BY TAYLOR DASHER
A couple of weeks ago, The Record published the penultimate ranking of law schools according to Harvard Law students. In what was no doubt a concerted effort to rebuke the age-old accusation that Harvard grads are far too humble, the students ranked their school numero uno. While I’m certain nearly all of the students participating in the survey used a very sophisticated methodology, I suspect a few of the students may have pulled the numbers out of their ears (or some other orifice that probably wasn’t as close to the brain).
Aside from transfers, most of us can really only make a well-grounded comparison of the legal education at Harvard Law School to the legal education at Harvard Law School. Outside of that, we’re merely ranking according to perceived prestige and ego. While prestige is a strong factor in determining the opportunities a graduate receives, it speaks almost nothing to the real quality of the education. This is because prestige basically perpetuates itself regardless of the underlying substance until it is interrupted by acts of truly remarkable stupidity. And when your name is “Harvard” it takes a ridiculously long string of such acts before people dismiss them as aberrations – the entire 3L class could graduate thinking legal briefs should be worn as uncomfortable, disposable undergarments and over a hundred employers would still return for on-campus recruiting next year.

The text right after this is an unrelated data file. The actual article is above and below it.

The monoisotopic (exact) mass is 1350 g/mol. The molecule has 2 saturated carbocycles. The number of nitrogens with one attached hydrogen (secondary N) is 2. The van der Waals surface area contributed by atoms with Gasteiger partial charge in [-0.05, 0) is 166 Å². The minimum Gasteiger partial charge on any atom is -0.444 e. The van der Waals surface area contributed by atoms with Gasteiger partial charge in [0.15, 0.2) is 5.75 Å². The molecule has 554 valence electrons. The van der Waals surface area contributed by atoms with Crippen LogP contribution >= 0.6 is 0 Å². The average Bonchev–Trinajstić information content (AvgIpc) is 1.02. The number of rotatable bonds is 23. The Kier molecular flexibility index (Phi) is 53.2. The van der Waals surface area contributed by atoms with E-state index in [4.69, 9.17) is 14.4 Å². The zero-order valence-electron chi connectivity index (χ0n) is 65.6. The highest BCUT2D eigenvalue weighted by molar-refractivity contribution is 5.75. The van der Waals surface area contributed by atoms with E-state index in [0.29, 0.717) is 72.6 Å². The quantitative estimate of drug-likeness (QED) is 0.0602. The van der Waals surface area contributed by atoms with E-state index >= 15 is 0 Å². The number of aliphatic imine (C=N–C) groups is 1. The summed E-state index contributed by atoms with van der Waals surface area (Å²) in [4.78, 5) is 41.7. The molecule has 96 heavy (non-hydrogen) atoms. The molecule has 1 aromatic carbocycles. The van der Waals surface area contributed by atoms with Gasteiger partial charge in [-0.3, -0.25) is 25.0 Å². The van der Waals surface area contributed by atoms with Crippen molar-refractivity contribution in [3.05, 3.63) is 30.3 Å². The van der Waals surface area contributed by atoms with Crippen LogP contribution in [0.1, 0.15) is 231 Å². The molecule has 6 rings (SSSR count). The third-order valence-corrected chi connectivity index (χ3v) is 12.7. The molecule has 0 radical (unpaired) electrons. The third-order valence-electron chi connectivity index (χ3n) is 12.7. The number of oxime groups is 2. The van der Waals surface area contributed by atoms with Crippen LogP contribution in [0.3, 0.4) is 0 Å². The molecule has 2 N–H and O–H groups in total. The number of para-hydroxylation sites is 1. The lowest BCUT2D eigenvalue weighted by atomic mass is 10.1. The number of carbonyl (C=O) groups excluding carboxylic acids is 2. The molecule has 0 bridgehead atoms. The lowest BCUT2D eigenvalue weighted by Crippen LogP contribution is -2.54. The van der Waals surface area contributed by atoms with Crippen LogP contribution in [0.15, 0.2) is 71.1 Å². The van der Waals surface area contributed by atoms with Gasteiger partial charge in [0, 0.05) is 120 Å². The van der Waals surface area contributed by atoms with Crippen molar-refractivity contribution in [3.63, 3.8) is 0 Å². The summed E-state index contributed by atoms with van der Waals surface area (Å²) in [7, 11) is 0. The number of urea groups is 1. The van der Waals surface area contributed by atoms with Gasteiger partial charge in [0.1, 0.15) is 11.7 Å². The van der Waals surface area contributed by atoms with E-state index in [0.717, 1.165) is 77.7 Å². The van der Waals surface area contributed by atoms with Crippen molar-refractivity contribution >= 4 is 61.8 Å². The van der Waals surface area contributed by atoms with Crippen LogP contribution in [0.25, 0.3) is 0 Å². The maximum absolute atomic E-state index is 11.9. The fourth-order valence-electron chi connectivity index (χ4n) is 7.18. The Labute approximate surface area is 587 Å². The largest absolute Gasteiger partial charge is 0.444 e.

Which leaves us with the real question: how does the education at Harvard Law compare to other schools? I observed classes at Hastings College of Law in San Francisco over fly-out week, and it helped to shed some light on the matter. To keep the classroom experience as close as possible to my experiences here, I did absolutely none of the reading unless I was in serious danger of getting called on. Luckily for me and my gloriously lazy vacation plans, not being enrolled pretty much eliminated that danger.